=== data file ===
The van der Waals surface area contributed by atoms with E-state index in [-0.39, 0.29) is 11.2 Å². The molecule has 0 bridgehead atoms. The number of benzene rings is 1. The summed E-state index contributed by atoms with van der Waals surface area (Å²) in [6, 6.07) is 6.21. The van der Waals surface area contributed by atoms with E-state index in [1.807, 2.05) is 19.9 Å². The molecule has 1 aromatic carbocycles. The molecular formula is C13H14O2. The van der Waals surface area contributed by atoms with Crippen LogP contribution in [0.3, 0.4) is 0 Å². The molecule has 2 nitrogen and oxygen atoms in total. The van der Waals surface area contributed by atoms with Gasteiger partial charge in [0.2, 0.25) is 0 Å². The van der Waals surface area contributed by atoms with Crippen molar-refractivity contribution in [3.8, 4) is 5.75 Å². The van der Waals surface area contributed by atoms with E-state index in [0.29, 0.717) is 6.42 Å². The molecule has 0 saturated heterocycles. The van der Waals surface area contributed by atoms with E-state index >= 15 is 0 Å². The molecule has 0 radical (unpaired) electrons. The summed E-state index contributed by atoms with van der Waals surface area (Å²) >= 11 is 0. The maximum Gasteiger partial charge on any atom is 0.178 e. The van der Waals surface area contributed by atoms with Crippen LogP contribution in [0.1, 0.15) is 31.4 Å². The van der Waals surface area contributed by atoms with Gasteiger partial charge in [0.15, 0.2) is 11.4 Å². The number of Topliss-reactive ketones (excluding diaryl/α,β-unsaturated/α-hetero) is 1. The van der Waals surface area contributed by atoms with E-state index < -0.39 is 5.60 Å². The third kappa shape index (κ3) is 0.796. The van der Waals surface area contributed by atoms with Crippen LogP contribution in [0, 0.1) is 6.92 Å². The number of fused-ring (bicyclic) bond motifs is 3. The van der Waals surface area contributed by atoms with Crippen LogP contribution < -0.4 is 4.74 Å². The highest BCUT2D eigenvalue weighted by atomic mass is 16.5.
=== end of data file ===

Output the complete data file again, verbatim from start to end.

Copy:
The van der Waals surface area contributed by atoms with E-state index in [-0.39, 0.29) is 11.2 Å². The molecule has 0 bridgehead atoms. The number of benzene rings is 1. The summed E-state index contributed by atoms with van der Waals surface area (Å²) in [6, 6.07) is 6.21. The van der Waals surface area contributed by atoms with E-state index in [1.807, 2.05) is 19.9 Å². The molecule has 1 aromatic carbocycles. The molecular formula is C13H14O2. The van der Waals surface area contributed by atoms with Crippen LogP contribution in [0.3, 0.4) is 0 Å². The molecule has 2 nitrogen and oxygen atoms in total. The van der Waals surface area contributed by atoms with Gasteiger partial charge in [0.2, 0.25) is 0 Å². The van der Waals surface area contributed by atoms with Crippen molar-refractivity contribution in [3.8, 4) is 5.75 Å². The van der Waals surface area contributed by atoms with E-state index in [0.29, 0.717) is 6.42 Å². The molecule has 0 saturated heterocycles. The van der Waals surface area contributed by atoms with E-state index >= 15 is 0 Å². The molecule has 0 radical (unpaired) electrons. The summed E-state index contributed by atoms with van der Waals surface area (Å²) >= 11 is 0. The maximum Gasteiger partial charge on any atom is 0.178 e. The van der Waals surface area contributed by atoms with Crippen LogP contribution in [0.1, 0.15) is 31.4 Å². The van der Waals surface area contributed by atoms with Gasteiger partial charge in [0.15, 0.2) is 11.4 Å². The number of Topliss-reactive ketones (excluding diaryl/α,β-unsaturated/α-hetero) is 1. The van der Waals surface area contributed by atoms with E-state index < -0.39 is 5.60 Å². The third kappa shape index (κ3) is 0.796. The van der Waals surface area contributed by atoms with Crippen LogP contribution in [0, 0.1) is 6.92 Å². The number of fused-ring (bicyclic) bond motifs is 3. The van der Waals surface area contributed by atoms with Crippen LogP contribution < -0.4 is 4.74 Å². The highest BCUT2D eigenvalue weighted by atomic mass is 16.5.